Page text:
Edo komon: Edo komon is a type of komono characterized by tiny dots arranged in dense patterns that form larger designs. The Edo komon dyeing technique originated with the samurai class during the Edo Period (also called Tokugawa period, from 1603 to 1867, when men also wore colourful patterns on external clothing, unlike later when men's wafuku became more subdued externally). A kimono with this type of pattern is of the same formality as an iro-muji, and, when decorated with kamon (crests), may be worn as visiting wear (equivalent to a tsukesage or homongi) 

Yukata: informal unlined summer kimono usually made of cotton, linen, or hemp. Yukata are most often worn to outdoor festivals, by men and women of all ages. They are also worn at onsen (hot spring) resorts, where they are often provided for the guests in the resort's own pattern. Yukata are worn as house robes and bathrobes too 

Dancing kimono: these are called odori kimono and are often made of synthetic silk. They are more easy-care than silk. Many of them are tomesode kimono, with wonderful, striking designs and embroidery on them, no less beautiful or precious than the silk ones. What a jinken or synthetic kimono may lose in luxury by not being pure silk, it regains by being more easy-care and hard wearing, the same can be said for yukata, cotton kimono. Knowing one can wash the kimono makes it more relaxing to wear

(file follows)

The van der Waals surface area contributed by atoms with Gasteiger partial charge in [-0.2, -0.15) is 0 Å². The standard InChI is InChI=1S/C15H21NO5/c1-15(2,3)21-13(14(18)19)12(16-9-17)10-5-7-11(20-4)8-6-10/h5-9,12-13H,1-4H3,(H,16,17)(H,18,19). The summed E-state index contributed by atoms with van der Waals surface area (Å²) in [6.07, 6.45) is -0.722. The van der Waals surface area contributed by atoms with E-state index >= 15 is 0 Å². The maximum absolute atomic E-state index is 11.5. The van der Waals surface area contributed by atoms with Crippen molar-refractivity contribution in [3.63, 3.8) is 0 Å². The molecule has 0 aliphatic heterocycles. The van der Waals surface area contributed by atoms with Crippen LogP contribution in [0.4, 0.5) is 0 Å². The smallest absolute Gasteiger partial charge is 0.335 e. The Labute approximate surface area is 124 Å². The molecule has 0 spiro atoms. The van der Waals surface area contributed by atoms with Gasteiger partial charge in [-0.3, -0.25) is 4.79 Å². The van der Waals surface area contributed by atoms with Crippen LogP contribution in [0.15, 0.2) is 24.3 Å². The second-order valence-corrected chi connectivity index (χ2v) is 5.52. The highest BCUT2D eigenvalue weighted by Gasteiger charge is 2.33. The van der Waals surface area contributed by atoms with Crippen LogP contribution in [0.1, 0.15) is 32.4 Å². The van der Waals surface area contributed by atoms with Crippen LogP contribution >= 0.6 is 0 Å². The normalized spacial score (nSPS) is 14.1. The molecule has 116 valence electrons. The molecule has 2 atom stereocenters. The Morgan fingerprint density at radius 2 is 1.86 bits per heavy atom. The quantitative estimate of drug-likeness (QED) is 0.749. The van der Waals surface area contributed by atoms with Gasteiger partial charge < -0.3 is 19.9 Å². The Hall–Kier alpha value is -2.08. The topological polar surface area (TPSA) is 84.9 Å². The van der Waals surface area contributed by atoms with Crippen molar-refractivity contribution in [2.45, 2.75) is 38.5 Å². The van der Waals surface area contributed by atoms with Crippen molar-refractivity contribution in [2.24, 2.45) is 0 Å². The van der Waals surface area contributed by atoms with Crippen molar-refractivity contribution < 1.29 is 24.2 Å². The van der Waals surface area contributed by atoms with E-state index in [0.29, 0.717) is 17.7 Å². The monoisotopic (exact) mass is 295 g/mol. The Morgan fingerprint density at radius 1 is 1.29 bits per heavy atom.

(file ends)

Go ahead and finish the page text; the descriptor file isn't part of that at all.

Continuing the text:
Furisode kimono: furisode literally translates as swinging sleeves-the sleeves of furisode average between 39 and 42 inches in length. Furisode are the most formal kimono for unmarried women. They are usually worn at coming-of-age ceremonies (Seijin Shiki) and by unmarried female relatives of the bride at weddings and wedding receptions 

Uchikake kimono: a striking, wonderfully ornate and very heavy kimono, worn open as a coat by a bride, over her wedding furisode kimono. Uchikake have plump, padded hems and are very long, the end is carried by bridesmaids as the bride walks. the wedding furisode worn beneath the uchikake also has a padded hem, but to a much lesser extent. Uchikake are often covered in sumptuous embroidery and the quantity of fabric and amount of embroidery makes them very weighty. One I had weighed over 5 kilos; my adult daughter put it on, so I could photograph it, and she could only hold her arms out for a maximum of one minute at a time, as the sleeves were so heavy with all the metallic, golden thread embroidery. Uchikake have exceedingly deep sleeves, like furisode kimono, and this is the last time a woman wears such deep sleeves, as married women don't wear sleeves of the extreme depth of furisode ones. An uchikake used to be any kimono worn on top and left open as a coat but nowadays they are really only worn at weddings and, as such, have evolved into very ornate, long and heavy garments which cost a king's ransom